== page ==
Following three quick beats on the drum, a long, blaring trumpet note fills the dining hall as the saxophones join in with the upbeat melody. This piece, “Greetings and Salutations” by Thad Jones, was one of the eight pieces performed by the Academy Jazz Band at the Jazz Brunch on Sunday. The group’s repertoire features pieces by Jones every year.
“He’s a really important figure in jazz history and I think that it’s a really nice score that he’s written that not many bands play,” said Christopher Gagne, Instructor in Music.
The Jazz Brunch took place in Lower Right of Paresky Commons. The event is held annually during Family Weekend, and is one of the main performances put on by the Andover Jazz Band.
“I think it’s cool that they have a Jazz Band so the families can come and see it, and I hope that they do more of the similar integration to school life when parents aren’t here. I think it’s always really cool to hear students playing such good music,” said audience member Chi Igbokwe ’21.
The concert commemorated the 28th anniversary of the death of Leonard Bernstein, who many consider to be one of the greatest American composers. The band played his piece “Cool” from the film “West Side Story.” Performed as the penultimate song in the band’s program, the piece had a steady trumpet rhythm interplayed with gentle melodies on the saxophones.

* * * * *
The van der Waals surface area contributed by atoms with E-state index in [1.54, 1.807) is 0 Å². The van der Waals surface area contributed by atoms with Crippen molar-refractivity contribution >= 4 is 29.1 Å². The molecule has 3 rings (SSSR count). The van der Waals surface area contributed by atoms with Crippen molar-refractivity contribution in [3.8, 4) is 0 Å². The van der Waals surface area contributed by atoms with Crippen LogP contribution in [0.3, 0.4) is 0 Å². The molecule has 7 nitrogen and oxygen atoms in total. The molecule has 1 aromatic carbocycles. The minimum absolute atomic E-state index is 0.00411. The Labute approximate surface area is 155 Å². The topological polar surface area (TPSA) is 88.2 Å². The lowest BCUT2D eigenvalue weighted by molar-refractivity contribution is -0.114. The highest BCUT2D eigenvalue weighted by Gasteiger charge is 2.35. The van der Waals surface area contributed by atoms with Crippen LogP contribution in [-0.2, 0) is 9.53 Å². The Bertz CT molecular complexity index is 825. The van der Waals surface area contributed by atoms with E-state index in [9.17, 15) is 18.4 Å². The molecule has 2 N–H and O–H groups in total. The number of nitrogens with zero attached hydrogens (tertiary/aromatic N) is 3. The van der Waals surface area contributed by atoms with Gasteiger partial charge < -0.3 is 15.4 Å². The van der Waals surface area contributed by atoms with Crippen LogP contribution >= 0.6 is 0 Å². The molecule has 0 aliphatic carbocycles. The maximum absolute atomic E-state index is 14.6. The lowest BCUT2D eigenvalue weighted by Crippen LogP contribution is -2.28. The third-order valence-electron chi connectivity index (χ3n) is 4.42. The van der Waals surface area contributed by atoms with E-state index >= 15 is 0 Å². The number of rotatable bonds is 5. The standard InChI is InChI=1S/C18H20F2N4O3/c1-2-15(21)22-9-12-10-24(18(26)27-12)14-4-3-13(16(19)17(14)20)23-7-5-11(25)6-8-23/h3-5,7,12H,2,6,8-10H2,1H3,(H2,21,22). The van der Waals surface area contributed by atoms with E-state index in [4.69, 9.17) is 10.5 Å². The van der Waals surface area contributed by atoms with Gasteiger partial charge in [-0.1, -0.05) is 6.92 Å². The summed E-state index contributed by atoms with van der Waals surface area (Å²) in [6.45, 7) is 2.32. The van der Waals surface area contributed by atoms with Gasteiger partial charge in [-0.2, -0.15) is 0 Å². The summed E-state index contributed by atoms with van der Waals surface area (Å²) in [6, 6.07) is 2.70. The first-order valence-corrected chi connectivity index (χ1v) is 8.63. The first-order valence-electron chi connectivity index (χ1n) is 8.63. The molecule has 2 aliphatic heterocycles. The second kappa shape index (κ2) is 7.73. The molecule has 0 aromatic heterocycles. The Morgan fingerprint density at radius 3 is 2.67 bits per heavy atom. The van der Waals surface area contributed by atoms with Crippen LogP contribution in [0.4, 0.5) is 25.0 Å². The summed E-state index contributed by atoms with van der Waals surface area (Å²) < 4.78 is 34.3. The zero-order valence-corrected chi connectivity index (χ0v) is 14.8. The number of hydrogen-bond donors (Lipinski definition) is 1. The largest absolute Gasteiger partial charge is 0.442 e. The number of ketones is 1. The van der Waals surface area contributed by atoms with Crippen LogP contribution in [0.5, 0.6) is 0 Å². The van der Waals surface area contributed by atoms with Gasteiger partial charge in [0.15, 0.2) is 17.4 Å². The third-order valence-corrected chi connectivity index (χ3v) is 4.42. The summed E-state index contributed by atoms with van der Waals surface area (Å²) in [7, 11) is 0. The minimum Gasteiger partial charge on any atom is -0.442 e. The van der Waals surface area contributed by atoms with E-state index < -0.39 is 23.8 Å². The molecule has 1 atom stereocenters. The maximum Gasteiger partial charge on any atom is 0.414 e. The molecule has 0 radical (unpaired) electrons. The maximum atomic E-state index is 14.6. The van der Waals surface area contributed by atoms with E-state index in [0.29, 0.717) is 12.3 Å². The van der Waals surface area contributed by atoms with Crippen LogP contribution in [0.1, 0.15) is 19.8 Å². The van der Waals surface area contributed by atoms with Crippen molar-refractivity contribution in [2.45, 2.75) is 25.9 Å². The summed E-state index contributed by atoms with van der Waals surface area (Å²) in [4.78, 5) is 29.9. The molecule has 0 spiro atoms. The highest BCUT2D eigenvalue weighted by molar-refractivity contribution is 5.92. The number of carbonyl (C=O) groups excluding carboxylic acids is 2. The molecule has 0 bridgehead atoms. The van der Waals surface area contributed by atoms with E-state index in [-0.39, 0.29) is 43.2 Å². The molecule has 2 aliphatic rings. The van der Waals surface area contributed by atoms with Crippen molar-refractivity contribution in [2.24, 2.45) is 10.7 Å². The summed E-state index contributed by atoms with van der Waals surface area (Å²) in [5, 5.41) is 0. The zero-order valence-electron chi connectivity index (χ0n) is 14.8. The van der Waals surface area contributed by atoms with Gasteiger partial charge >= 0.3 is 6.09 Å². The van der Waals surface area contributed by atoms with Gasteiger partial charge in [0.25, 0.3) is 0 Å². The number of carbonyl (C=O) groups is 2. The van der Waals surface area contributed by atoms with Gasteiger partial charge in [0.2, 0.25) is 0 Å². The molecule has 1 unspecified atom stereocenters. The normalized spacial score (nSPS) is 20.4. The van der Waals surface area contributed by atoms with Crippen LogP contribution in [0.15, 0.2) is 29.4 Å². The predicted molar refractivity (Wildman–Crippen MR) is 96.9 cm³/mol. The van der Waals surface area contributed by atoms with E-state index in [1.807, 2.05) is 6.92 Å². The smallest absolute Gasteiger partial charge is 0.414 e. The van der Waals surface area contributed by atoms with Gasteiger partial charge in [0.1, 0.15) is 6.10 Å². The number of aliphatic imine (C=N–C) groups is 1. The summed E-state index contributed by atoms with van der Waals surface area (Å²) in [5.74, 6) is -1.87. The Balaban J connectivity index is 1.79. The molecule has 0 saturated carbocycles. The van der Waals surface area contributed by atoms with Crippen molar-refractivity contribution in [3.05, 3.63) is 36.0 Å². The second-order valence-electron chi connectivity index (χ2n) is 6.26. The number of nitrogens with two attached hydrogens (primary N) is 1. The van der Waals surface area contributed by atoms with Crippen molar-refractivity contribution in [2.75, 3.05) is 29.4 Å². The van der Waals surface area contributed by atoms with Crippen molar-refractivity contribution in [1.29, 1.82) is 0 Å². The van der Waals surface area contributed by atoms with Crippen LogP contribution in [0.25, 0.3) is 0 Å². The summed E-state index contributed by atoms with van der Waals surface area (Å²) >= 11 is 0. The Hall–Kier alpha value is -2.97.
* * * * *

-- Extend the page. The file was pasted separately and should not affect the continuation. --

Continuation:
The concert began with three scores by an eight-person ensemble, including “Blue Train” by John Coltrane, “Sidewinder” by Lee Morgan, and “Moanin’” by Bobby Timmons. The small group was made up of one soloist from each instrument section.
“I think that it feels more relaxed and expressive when playing with a subset of the Jazz Band. Along the way, we have figured out how to communicate with each other better, whether in solo sections or simply starting and ending each piece… Personally, my favorite small group piece was ‘Moanin.’ I really liked the piano solos at the beginning of the piece. This section has a super cool ‘question-response’ structure,” wrote saxophonist Arjun Venigalla ’19 in an email to The Phillipian.
Trumpet player Eamon Garrity-Rokous ’20 added, “I think each soloist did a superb [job] getting a feel for each of the songs and caring more about the jazz and the rhythms than the actual precise notes. I think the trombone players especially had noteworthy solos. For me, being a soloist is exhilarating. It can make you feel anxious before the times comes, but during the solo you really do get a feeling and enjoyment for the music.”
Gagne will be taking over as the main director of the group while Peter Cirelli, Instructor in Music, is on Sabbatical the next two terms. Gange expressed delight at seeing the players’ dedication to practicing their music.
“They all work really hard, they all take it very seriously. I practice [in Graves Hall] at night, and I always hear them practicing their parts. That’s a really good quality here. They go practice, so that [when] you throw [music] out there one rehearsal, by the next rehearsal they are almost totally good on it,” said Gagne.